Popular weather app adds update that now shows the chances you’ll survive the next heatwave


Popular weather app adds update that shows the chances you’ll survive the next heatwave – but you’ll need to pay $20 for it

  • Carrot Weather app issued an update that could help you know whether or not you’re likely to survive the next heatwave
  • The new update includes several features, including the Wet-Bulb Temperature
  • The WBGT measures heat stress in direct sunlight, based on several factors 
  • A WBGT reading between 88 and 89.9 says ‘all athletes must be under constant observation and supervision’ 
  • This is a premium feature that costs $4.99 per month or $19.99 per year  

A popular weather app known for its snarky and sarcastic humor has issued an update that could help you know whether or not you’re likely to survive the next heatwave.

Carrot Weather, a free app available for both iOS and Android, has issued its version 5.3 update that includes a number of features, including the Wet-Bulb Temperature (WBGT).

‘Add the wet-bulb temperature as a data point to the main app, Apple Watch, or Home Screen widget,’ developer Brian Mueller wrote in the update description. ‘Great for determining human survivability during extreme heat events.’

The WBGT feature is part of the premium subscription plan, which costs $4.99 per month or $19.99 per year.  

Carrot Weather, a free app available for both iOS and Android, has issued its version 5.3 update that includes a number of features, including the Wet-Bulb Temperature

The Wet-Bulb Global Temperature measures heat stress in direct sunlight, which is based on temperature, humidity, wind speed, sun angle, and cloud cover (solar radiation)

The Wet-Bulb Global Temperature measures heat stress in direct sunlight, which is based on temperature, humidity, wind speed, sun angle, and cloud cover (solar radiation)

The Wet-Bulb Global Temperature measures heat stress in direct sunlight, which is based on temperature, humidity, wind speed, sun angle, and cloud cover (solar radiation)

There are other tiers to the app, which run as high as $9.99 per month, that unlock additional features. 

According to the National Weather Service, the Wet-Bulb Global Temperature (WBGT) is ‘a measure of heat stress in direct sunlight, which is based on temperature, humidity, wind speed, sun angle, and cloud cover (solar radiation). This differs from the heat index, which is based only on temperature and humidity and is calculated for shady areas.’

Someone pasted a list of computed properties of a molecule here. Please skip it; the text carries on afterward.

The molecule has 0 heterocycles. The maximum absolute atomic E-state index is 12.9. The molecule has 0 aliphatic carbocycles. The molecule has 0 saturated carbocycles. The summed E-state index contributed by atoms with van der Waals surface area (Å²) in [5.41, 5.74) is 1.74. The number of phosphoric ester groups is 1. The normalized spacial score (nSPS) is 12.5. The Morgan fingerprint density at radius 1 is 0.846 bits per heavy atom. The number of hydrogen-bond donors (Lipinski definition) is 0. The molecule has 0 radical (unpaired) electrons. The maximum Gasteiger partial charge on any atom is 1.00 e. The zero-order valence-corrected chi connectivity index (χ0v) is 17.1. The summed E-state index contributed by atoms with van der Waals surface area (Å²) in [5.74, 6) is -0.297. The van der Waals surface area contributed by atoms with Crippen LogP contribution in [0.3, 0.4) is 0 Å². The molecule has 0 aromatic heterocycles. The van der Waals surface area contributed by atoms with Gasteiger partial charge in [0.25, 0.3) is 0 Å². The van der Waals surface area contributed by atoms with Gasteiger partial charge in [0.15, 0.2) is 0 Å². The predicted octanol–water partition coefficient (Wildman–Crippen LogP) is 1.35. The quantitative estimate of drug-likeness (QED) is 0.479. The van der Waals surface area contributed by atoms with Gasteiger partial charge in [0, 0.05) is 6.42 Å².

A WBGT reading between 88 and 89.9 says 'all athletes must be under constant observation and supervision'

A WBGT reading between 88 and 89.9 says 'all athletes must be under constant observation and supervision'

A WBGT reading between 88 and 89.9 says ‘all athletes must be under constant observation and supervision’

A reading of less than 80 suggests athletes can perform ‘unlimited activity with primary cautions for new or unconditioned athletes or extreme exertion.’

A reading between 80 and 84.9 is considered ‘normal practice for athletes,’ and unconditioned or new athletes should be closely monitored.

A WBGT between 85 and 87.9 states that ‘new and unconditioned athletes should have reduced intensity practice and modifications in clothing.’

A reading between 88 and 89.9 says ‘all athletes must be under constant observation and supervision,’ with pads and equipment removed and frequent/mandatory rest/water breaks are to be instituted.

On Thursday, a wide swath of the US southeast was experiencing WBGT readings of 82 and above, including a reading of 88 in Clinton, Georgia.

In addition to adding the WBGT, Carrot added smart layouts that will let users automatically switch to various interfaces, depending upon if it is raining or if it is nighttime.

Other updates to Carrot Weather include letting users film their own 30-second weather reports

Other updates to Carrot Weather include letting users film their own 30-second weather reports

Other updates to Carrot Weather include letting users film their own 30-second weather reports

Other updates include letting users film their own 30-second weather reports that can be shared with friends, screenshots, air quality data and more.

Earlier this month, the Pacific Northwest was hit with a historic heat wave, with some areas hitting 121 degrees Fahrenheit as a ‘heat dome’ of static high-pressure hot air trapped the heat in one location, brought on by climate change.

The sweltering temperatures were being caused by a heat dome of static high-pressure hot air which traps the heat in one location

The sweltering temperatures were being caused by a heat dome of static high-pressure hot air which traps the heat in one location

The sweltering temperatures were being caused by a heat dome of static high-pressure hot air which traps the heat in one location

Just this past week, officials have warned residents of western US states to brace for another heat wave, the fourth in five weeks, impacting some 16 million people with triple-digit temperatures.

Temperatures are expected to reach as high as 106 degrees in parts of Montana and the central and norther parts of the Rockies.



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Written by bourbiza

bourbiza is an entertainment reporter for iltuoiphone News and is based in Los Angeles.

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